As Howard Zinn has taught us over and over again, it is not the Constitution that protects our rights or our democracy.  We, the people, breathe life into our democracy.  We, the people, have to be willing to fight, tooth and nail, for every lofty ideal that this country stands for.  If we don’t, our democracy will be overtaken.  Our rights will be taken away. The single greatest way we can protect our democracy and our rights is to care for our public education system. The heart and soul of our democracy is our public education system. We should sacrifice everything to preserve and improve it.  With that much power, comes just as much responsibility.  And we should be held accountable for the fruits of our labor.

American public education can be credited for the protests against Eric Garner’s death and the outcry against the use of systematic torture in Afghanistan. We can also be blamed for perpetuating institutional racism and torture.  Public schools are responsible for the minds that create our society. It’s that simple.  Not for the ridiculous test scores- how absurd and short-sighted, not to mention self-serving and oppressive! But public schools are responsible for the generational changes for the better and for the worse in this democratic society.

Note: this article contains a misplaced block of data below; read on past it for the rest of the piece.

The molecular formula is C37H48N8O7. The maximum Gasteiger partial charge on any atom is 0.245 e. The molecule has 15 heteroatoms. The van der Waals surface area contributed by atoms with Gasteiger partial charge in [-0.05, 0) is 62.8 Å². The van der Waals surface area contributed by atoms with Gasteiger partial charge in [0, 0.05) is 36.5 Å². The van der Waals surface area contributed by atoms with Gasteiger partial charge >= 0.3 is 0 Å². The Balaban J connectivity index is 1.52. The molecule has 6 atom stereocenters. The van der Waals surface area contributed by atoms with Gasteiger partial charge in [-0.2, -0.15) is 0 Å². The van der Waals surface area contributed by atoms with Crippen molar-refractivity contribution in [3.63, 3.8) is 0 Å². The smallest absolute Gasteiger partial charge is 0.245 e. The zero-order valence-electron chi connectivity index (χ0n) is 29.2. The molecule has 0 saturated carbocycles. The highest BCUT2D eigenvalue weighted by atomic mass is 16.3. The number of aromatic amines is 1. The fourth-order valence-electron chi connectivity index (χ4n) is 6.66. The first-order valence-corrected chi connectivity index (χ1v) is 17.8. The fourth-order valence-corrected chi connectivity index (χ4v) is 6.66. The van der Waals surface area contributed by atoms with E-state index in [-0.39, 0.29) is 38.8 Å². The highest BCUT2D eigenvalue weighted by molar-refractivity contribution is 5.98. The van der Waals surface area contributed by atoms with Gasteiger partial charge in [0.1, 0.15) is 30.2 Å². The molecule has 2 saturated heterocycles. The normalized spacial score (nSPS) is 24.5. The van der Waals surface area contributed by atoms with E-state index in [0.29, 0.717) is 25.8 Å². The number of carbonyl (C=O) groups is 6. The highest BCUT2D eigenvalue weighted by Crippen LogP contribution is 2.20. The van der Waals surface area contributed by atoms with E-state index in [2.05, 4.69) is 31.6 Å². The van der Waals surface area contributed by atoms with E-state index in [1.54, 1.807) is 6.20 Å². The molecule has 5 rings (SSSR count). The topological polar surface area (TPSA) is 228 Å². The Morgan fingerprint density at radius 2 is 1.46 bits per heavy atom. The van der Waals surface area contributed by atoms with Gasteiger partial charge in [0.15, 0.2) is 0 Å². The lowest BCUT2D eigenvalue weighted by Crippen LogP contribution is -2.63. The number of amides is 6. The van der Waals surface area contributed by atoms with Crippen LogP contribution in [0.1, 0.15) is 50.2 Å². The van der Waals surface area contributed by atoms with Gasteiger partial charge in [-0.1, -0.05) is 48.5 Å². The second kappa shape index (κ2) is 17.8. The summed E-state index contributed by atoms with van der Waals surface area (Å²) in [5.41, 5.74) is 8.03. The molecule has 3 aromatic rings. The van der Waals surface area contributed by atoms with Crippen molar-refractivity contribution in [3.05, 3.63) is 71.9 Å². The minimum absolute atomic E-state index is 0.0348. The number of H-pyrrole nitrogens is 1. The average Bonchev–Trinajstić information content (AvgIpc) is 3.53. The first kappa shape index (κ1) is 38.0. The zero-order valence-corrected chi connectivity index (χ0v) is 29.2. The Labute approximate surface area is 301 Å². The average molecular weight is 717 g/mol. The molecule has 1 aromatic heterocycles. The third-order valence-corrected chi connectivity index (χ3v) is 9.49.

When this battle is won due to the heroic voices and activism of educators and parents across this nation, we must remain vigilant in that activist stance when we return to the classroom unbridled by standardized testing.  We can create schools that can take credit for the elimination of institutional racism, that can take credit for the highest voting participation in the world, for being the human rights champions of the world, not just in word but in deed.  We can create those schools.  And I would welcome being evaluated on that kind of criteria.

It is time to reclaim the true purpose of education, re-commit to our public education system, and re-vitalize it to fulfill its wondrous potential.  We owe that to our children and the generations to come.  We all need to remain conscious of how heavily the survival of our nation’s fundamental principles rely on the sacred institution of the American public school system.